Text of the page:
Chinese firms 'create many jobs' in Germany, says ambassador
Updated: 2013-05-02 05:00
By Ding Qingfen and Zhao Shengnan (China Daily)
With China's investment in Germany increasing at a rapid pace in recent years, the nation's top diplomat in the European country sought to assure that this would benefit rather than harm local economic and employment prospects.
Shi Mingde, Chinese ambassador to Germany, said China is quickly sharpening its industrial competitiveness and rapidly narrowing the gap with its counterparts in Germany, the world's strongest manufacturer.
China's outbound direct investment in Germany increased by more than 100 percent last year, overtaking Germany's annual investment in China for the first time. Germany was the destination for more than 50 percent of China's ODI in Europe in 2012.
Last year, Changsha-based Sany Heavy Industry Co Ltd announced the purchase of German concrete pump maker Putzmeister for 360 million euros ($474 million), the largest direct investment by a Chinese company in Germany.
In August 2012, Chinese industrial manufacturer Shandong Heavy Industry Group purchased a 25 percent stake in Germany's Kion Group, the world's second-largest forklift maker, for 467 million euros.
China's businesses accelerated the pace of their entry into Europe over the past two years, and in Germany in particular, Shi told China Daily.
"It was not an accidental case, and the growth could be sustained as Europe is in need of money and its debt problems remain unresolved," Shi said.
Wang Weidong, China's commercial consul-general in Frankfurt, said that "China's purchases in Germany are expected to grow in the coming years", and the high-end manufacturing and processing and high-tech and machinery sectors would be targeted.
Wu Hailong, Chinese ambassador to the European Union, said that China and the region would start negotiations on a bilateral investment treaty in the coming months.
But while Chinese purchases pick up, Germany has concerns about China's growing investment, complaining that the nation's ambitious deals hurt local employment, said Shi.
"But Chinese companies in Germany create many jobs, paying a large amount of taxes and stimulating the local economy," he added.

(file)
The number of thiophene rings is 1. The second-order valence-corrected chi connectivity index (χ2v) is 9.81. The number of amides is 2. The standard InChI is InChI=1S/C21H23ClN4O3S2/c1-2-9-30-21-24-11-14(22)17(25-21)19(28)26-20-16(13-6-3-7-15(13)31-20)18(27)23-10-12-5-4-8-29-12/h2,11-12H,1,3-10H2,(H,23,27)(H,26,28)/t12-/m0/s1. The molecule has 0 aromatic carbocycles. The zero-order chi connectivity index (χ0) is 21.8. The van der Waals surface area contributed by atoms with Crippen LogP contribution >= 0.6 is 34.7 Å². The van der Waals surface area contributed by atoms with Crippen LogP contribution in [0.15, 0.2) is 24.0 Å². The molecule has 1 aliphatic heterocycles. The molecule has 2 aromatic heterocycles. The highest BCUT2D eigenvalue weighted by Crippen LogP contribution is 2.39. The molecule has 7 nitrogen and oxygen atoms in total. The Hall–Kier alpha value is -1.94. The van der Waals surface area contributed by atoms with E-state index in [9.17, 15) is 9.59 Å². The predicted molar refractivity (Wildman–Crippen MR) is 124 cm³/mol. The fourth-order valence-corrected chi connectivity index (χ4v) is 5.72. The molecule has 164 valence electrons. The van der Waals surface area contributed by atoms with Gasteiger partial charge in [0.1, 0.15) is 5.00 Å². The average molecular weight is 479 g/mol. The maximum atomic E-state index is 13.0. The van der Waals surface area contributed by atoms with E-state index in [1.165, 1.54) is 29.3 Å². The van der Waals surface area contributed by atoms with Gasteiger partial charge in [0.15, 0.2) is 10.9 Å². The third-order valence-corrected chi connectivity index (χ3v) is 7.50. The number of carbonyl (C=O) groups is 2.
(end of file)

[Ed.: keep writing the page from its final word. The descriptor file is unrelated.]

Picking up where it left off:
More than that, the rapid growth is just a small part of China's investment in Germany, he said.
China's cumulative investment in Germany accounts for 2 percent of total foreign direct investment in the country and is 10 percent of Germany's total investment in China.
"China cannot pose any sort of threat to Germany," Shi said.
Wang said the German government and enterprises have misunderstandings about Chinese investment, fearing that Chinese companies would fire local employees and undermine the nation's traditional management and business models.
Facts have shown that Chinese companies help their German counterparts expand in Asia and create local employment, Wang said.
As China pledges to sharpen its innovative capabilities, improving the quality of its technology and adding value to the manufacturing sector, Germany could provide Chinese companies with access to technology, distribution channels and branding.
"China could sharpen its industrial competitiveness through mergers and acquisitions in Germany, as a slew of small and medium-sized enterprises suffering financial problems own quality goods and technologies," Shi said.
In 2009, China surpassed Germany as the world's largest exporter, but the nation is still challenged for not being strong in manufacturing.
"It's true that made-in-China lags behind made-in-Germany, but the two complement each other," said Shi.
And as the nation is committed to improving the quality of its manufacturing sector, "China enjoys advantages in making low- and medium-end goods, and we are becoming a strong competitor with Germany in terms of some medium-range goods, especially in the telecoms sector," said Shi.
"We have the capacity to catch up with them, and it won't take a long time," he said.
Contact the writers at firstname.lastname@example.org and email@example.com